SAC Statement in Response to New York Times Article

  • LCA
Photo of messily stacked rolls of fabrics
Black and white headshot of Amina Razvi
Amina Razvi
June 13, 2022

Sustainability is under the spotlight like never before. Rightly, this brings scrutiny from campaigners and challengers to ensure that change, and not greenwash, is at the fore.

A recent New York Times article (published on June 12, 2022) covers some of these challenges, but does not cover the broader discussion of what is needed to drive the apparel industry forward, with solutions that can create real transformation. Therefore, we want to take the opportunity to address certain inaccuracies in the article.

Stating that the Higg MSI favors synthetic materials over natural ones is incorrect. It does not favor synthetic over natural fibers, and it was not designed to compare the two. The purpose of the MSI is to show designers and developers where environmental hotspots are in the production of a material, by breaking down impact categories such as Greenhouse Gas Emissions. The SAC’s communication guidelines for brands specifically prohibit brands from making comparisons across material types.

Product designers and LCA experts use the dataset to make more informed decisions about how to improve the impact of a material they have chosen for a product (e.g. by comparing the impact of different spinning, knitting, dyeing and finishing processes), rather than as a generalized measure of the sustainability of a material.

Stating that the Higg Index could be used as a benchmark for the EU’s ‘Substantiating Green Claims’ legislation is incorrect. The SAC did not apply for the Higg MSI to be included as part of the EU database that will underpin their legislation, and has no plans to do so in the future. However, SAC is developing the Higg Index to align with the EU datasets and databases as they develop to facilitate industry-wide compliance with the anticipated regulations.

To suggest that LCA tools should not be used at all risks paralyzing the industry and hindering progress at a time when action must be accelerated. This would result in brands, manufacturers and consumers having less access to robust and credible data to inform their decisions, and instead, promote disparate and potentially less credible data sets.

It would also impact small to medium enterprises most heavily, widening the playing field at a time when collaboration and standardization amongst companies of all sizes across the value chain is needed most to drive true impact. Ultimately, the aim of the Higg MSI is to collate the best-available data, backed by science and independently reviewed, to enable better informed decisions at all stages of the value chain.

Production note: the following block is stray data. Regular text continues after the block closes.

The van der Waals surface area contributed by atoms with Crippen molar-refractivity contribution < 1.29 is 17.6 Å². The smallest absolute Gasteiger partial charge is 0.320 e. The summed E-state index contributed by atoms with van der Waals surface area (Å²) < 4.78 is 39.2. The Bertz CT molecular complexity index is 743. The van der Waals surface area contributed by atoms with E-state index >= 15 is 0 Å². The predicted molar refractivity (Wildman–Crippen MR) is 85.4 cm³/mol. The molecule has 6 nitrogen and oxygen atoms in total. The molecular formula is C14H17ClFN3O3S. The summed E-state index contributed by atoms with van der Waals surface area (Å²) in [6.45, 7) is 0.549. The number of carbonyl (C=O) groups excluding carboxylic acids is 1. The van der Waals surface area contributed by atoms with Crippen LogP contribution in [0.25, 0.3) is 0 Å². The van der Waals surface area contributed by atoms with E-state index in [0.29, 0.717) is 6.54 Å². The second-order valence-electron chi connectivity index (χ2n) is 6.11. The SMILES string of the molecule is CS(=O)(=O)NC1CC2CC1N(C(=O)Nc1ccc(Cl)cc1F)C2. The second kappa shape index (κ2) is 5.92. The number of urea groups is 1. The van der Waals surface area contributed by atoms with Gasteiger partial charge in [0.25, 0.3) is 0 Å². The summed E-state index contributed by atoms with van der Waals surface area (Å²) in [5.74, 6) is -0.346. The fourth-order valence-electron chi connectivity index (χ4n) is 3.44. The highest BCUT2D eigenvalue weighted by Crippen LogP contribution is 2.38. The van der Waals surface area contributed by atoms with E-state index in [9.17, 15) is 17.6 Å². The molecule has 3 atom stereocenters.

What is crucial is the pressing need across the industry to close the data gap, which can only be done through collaboration. We strongly appeal to all parts of the materials industry to invest in deeper data on materials’ environmental impact – and to share that data across with each other. Collaboration is the only way we can accelerate progress on climate issues and provide the best possible data to enable businesses, policymakers and customers to make informed decisions.

While we of course recognize the need for data sets to continuously evolve and grow – this will always be an ongoing task – we are confident the tools we provide to members are effective in achieving what they have been designed to do – enable a benchmark for continuous improvement and the lessening of environmental impacts.

We will continue to work to find common ground with all parties, because our focus, like theirs, is ultimately to improve the environmental impact of our industry. We live in a climate emergency and it will take all actors from across the value chain to drive change. This is what we were set up to achieve, and what we remain ardently committed to.

Amina Razvi, CEO SAC

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